Are your hands really clean?

‘Tis the season to avoid exposure to cold and flu viruses, and the best way to do that is to


‘Tis the season to avoid exposure to cold and flu viruses, and the best way to do that is to wash your hands regularly, especially if you’ve been out and about touching things like door handles or my personal nemesis, the icky bars on the subway. But once you wash, are your hands really clean?

I recently spoke with Danielle Stevens, a microbiologist for Dyson who spends her time researching the importance of drying your hands properly. "People don’t realize that wet hands can transfer up to a thousand times more bacteria compared to dry," she told me, which has inspired me to be more vigilant when drying my hands, especially in public washrooms.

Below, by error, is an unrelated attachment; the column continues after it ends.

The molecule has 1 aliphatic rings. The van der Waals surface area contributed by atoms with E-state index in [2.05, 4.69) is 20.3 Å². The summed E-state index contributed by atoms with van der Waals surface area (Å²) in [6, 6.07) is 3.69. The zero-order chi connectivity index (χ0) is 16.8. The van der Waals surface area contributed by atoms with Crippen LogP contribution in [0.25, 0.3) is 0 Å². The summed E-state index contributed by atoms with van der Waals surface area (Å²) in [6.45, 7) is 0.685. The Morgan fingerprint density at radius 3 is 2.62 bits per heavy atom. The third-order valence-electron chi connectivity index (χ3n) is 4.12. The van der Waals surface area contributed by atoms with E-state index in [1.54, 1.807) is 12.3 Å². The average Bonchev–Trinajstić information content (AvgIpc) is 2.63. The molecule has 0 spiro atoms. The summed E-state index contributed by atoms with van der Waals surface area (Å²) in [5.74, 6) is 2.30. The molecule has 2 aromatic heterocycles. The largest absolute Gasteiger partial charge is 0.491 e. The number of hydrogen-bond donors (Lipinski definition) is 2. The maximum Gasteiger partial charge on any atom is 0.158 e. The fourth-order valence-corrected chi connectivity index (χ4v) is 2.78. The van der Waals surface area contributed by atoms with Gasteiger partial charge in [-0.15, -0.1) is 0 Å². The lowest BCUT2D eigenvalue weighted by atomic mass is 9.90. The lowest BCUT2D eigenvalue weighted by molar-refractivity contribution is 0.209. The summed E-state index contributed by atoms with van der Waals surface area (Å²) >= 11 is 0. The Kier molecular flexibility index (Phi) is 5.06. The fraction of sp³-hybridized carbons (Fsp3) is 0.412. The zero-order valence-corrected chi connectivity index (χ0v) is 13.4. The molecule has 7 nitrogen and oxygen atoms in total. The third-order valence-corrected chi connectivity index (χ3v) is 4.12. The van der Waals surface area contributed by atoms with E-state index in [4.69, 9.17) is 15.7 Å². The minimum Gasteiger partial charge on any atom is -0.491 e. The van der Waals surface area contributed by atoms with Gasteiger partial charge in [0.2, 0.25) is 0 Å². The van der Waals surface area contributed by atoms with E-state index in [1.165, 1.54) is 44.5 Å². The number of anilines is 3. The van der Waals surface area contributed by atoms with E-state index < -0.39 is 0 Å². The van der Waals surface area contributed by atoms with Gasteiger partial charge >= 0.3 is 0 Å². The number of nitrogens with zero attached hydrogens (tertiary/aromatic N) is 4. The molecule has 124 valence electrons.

What’s Dyson’s interest in this? Well, they have a very cool hand dryer out now, called the Airblade – I’ve used it in a couple of places, and it’s amazing how well it works. Their research showed that some conventional hand dryers circulate bathroom bacteria along with the hot air, so they created a hand dryer with a HEPA filter that captures 99.9% of bacteria, so the air drying your hands is clean.

Of course, that’s irrelevant if you’re not washing properly to begin with, so Stevens offered the following hand-washing must-dos:

• Use touch-free or pump soap dispensers when possible; if using bar soap, make sure it’s on a rack that allows air to circulate so it can dry properly.
• Make sure to wash with warm water, to activate the soap.
Wet your hands before applying soap.
• Rinse all the soap off, and dry thoroughly.
Wash hands as quickly as possible if you have coughed or sneezed on them.

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